I never interpreted Lydecker's interest in Laura as sexual (since he does come off rather foppish), but more of a weird obsession, something to keep.

Dana Andrews’ Mark is ineffective at conveying a romantic longing for Laura.

I agree with you here. While I do really enjoy this movie (I love some old movie melodrama), I wish their was more fire in this relationship. And I think, like you said, since we're told and not shown that passion, it fails to make an impact.

Posted by: kelsy at August 5, 2009 6:11 PM

I've seen Laura and I, too, was greatly underwhelmed. Everyone seemed miscast, and the plot didn't play out realistically.

Lydecker is portrayed as flaming gay, you can't miss it. I was surprised that a movie of this era would portray a character like that, but they did. Him naked, in the bathtub, typing while being interviewd by the police (Dana Andrews) is just gross.

Dana Andrews is boring and ineffective as the police detective. He's quiet and plays with his handheld "game" alot. You know, the old "try and get the all the little metal balls in the holes" handheld wooden game. If this movie was made today, the guy would be playing games on his iPod while doing this murder investigation.

Vincent Price is way too laid back for a gigolo.

Even Gene Tierney isn't believeable as an advertising exec. As a successful model, maybe. But do you think she could have held her own in a Mad Men like office twenty years before Mad Men's era?

All in all, not a very good film.

Posted by: BWeaves at August 5, 2009 6:15 PM

Kelsy: I agree with your view of Lydecker. He doesn't want Laura as a girlfriend. He wants to collect A-list friends, like Slughorn in Harry Potter 6.

Posted by: BWeaves at August 5, 2009 6:20 PM

This movie was a staple of my childhood and I will always love it. I was probably only like 7 or 8 when I saw for the first time. Since I was so young when I saw it, a lot of the issues that you bring up weren't even noticed.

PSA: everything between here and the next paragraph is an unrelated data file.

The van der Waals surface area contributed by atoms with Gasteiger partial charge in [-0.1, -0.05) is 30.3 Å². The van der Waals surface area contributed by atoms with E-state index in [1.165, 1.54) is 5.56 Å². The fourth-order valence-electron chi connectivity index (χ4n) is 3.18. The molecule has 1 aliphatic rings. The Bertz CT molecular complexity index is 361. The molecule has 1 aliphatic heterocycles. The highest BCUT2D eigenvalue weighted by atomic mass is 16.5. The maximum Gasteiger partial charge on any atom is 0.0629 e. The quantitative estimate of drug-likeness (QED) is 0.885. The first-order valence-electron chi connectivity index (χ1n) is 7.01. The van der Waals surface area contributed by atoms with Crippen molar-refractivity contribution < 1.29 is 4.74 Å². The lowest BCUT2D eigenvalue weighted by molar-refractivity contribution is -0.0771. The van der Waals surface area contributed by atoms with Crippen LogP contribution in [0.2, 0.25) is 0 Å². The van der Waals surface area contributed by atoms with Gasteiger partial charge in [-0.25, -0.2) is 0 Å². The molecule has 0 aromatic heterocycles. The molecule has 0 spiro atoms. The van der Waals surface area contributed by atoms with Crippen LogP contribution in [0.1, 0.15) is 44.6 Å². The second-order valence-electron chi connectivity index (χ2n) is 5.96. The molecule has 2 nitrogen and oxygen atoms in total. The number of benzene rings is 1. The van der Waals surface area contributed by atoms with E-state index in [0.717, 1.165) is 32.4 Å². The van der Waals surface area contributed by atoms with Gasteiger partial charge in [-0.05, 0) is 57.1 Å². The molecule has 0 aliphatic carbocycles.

Having seen it once I was older, I too didn't really think that Dana Andrews did a great job. I never really thought that he conveyed that he was in love with her very well. It seemed like he was in love with her just because the script told him to be, not because the character had read all her journals, thought she was beautiful, etc. That makes sense, but he did a shitty job of showing it.

What always stands out more for me though, is that Laura is all over that like white on rice. Umm you come home to find that everyone thinks you're dead, you're possibly engaged (but maybe not) and by the next day you're making out with the detective? It always seemed to me that she should be a bit more focused on everything else that was going on.

On a more shallow note - Vincent Price banging the aunt and the niece? And how no one gave it a second thought? Kind of squicks me out.

Posted by: Jeni at August 5, 2009 6:34 PM

I'll agree with you that this isn't really noir, but I have to disagree with your over-all review. I adore this movie, including all of its flaws, which I think give it a different tone that distinguishes it from most WWII-era mysteries.

Yet, this technique only works until we realize that the film is visually omniscient, showing us scenes in which Waldo is not present. Once we come upon this realization, the authority of his voice over upon the narrative is undercut and he again becomes the prime suspect.